No electric cars on this road!  :wow:
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english si

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Re: China opens 772 mile stretch of expressway through the Gobi Desert
« Reply #4 on: July 16, 2017, 02:18:26 PM »

Control city: Moscow!
Ürümqi isn't little, plus the Beijing-Moscow route would go through Ulaanbaatar and Siberia, rather than southern Kazakhstan.

Karachi, Tehran, Almaty, Tashkent, and (everyone's favourite) Bishkek would be via G7 though.
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Henry

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Re: China opens 772 mile stretch of expressway through the Gobi Desert
« Reply #5 on: July 17, 2017, 10:09:08 AM »

Al I can say is, Holy cow! How they built this through the desert in a short amount of time amazes me. Perhaps another comparison worth mentioning would be I-40 through AZ and NM, I-15 through CA, AZ, NV and UT, or even I-80 through NV and UT, although I-70 in UT works just as well.
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CNGL-Leudimin

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Re: China opens 772 mile stretch of expressway through the Gobi Desert
« Reply #6 on: July 17, 2017, 04:30:17 PM »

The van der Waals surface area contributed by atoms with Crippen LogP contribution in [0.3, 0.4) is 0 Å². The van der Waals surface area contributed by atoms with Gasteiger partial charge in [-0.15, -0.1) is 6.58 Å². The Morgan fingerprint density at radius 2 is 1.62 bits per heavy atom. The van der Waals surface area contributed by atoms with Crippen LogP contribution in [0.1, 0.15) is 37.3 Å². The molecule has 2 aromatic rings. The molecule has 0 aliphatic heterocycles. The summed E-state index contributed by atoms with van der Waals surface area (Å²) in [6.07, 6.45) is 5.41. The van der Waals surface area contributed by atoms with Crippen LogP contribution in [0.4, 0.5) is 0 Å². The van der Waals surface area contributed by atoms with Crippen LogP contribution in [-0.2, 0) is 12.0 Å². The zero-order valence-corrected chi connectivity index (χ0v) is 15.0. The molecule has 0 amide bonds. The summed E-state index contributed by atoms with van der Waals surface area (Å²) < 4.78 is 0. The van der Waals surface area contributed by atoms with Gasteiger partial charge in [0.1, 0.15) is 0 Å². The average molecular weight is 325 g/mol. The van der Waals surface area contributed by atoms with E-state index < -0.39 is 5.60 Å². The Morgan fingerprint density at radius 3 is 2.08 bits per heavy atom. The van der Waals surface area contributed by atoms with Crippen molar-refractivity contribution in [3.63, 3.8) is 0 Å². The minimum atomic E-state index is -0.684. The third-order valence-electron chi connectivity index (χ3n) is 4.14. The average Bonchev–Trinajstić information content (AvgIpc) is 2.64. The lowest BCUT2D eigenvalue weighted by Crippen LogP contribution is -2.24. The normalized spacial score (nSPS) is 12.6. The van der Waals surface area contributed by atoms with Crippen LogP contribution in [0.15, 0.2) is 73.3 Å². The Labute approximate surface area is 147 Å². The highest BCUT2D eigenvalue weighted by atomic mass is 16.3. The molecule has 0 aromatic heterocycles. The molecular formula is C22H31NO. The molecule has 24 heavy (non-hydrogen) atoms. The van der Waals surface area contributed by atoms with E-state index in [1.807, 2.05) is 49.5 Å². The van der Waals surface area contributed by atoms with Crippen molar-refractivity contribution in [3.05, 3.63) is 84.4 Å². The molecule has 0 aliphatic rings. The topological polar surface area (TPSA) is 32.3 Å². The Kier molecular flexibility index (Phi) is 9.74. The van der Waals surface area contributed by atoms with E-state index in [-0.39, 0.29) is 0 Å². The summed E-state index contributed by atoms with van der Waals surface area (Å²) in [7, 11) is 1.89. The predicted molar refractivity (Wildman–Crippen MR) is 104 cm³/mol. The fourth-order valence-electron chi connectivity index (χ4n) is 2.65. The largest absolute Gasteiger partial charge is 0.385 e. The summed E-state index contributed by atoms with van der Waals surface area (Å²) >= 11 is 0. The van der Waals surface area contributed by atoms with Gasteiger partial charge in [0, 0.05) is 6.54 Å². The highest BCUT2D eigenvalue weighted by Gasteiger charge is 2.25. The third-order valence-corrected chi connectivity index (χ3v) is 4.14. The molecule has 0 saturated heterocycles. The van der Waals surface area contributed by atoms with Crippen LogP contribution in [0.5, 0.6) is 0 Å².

I call it the "Middle of Nowhere expressway" as that is where G7 runs through. There are several villages on the section East of Ejin banner, especially near Bayannur, but West of Ejin banner there's exactly one: Gongpoquan (a.k.a. Mazongshan), in Gansu province.
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TXtoNJ

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Re: China opens 772 mile stretch of expressway through the Gobi Desert
« Reply #7 on: July 17, 2017, 11:49:11 PM »

Definition of strategic highway. If Xinjiang flares up, they'll need this to get troops and materiel out there, quickly.
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iBallasticwolf2

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Re: China opens 772 mile stretch of expressway through the Gobi Desert
« Reply #8 on: July 18, 2017, 12:16:16 AM »

Definition of strategic highway. If Xinjiang flares up, they'll need this to get troops and materiel out there, quickly.
Your probably right.  It's very likely the only reason this road was built was for military purposes, considering its going to have a very low traffic count.
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MaxConcrete

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Re: China opens 772 mile stretch of expressway through the Gobi Desert
« Reply #9 on: August 03, 2017, 02:54:11 PM »

The section now open to traffic is likely the largest single opening of a controlled-access highway in the world.

That's quite an impressive achievement, but the Chinese have continuously pushed rural highway construction beyond what anyone else in the world has done (although 1960s California set the bar very high for urban freeways and I don't know if the Chinese consistently exceed that standard).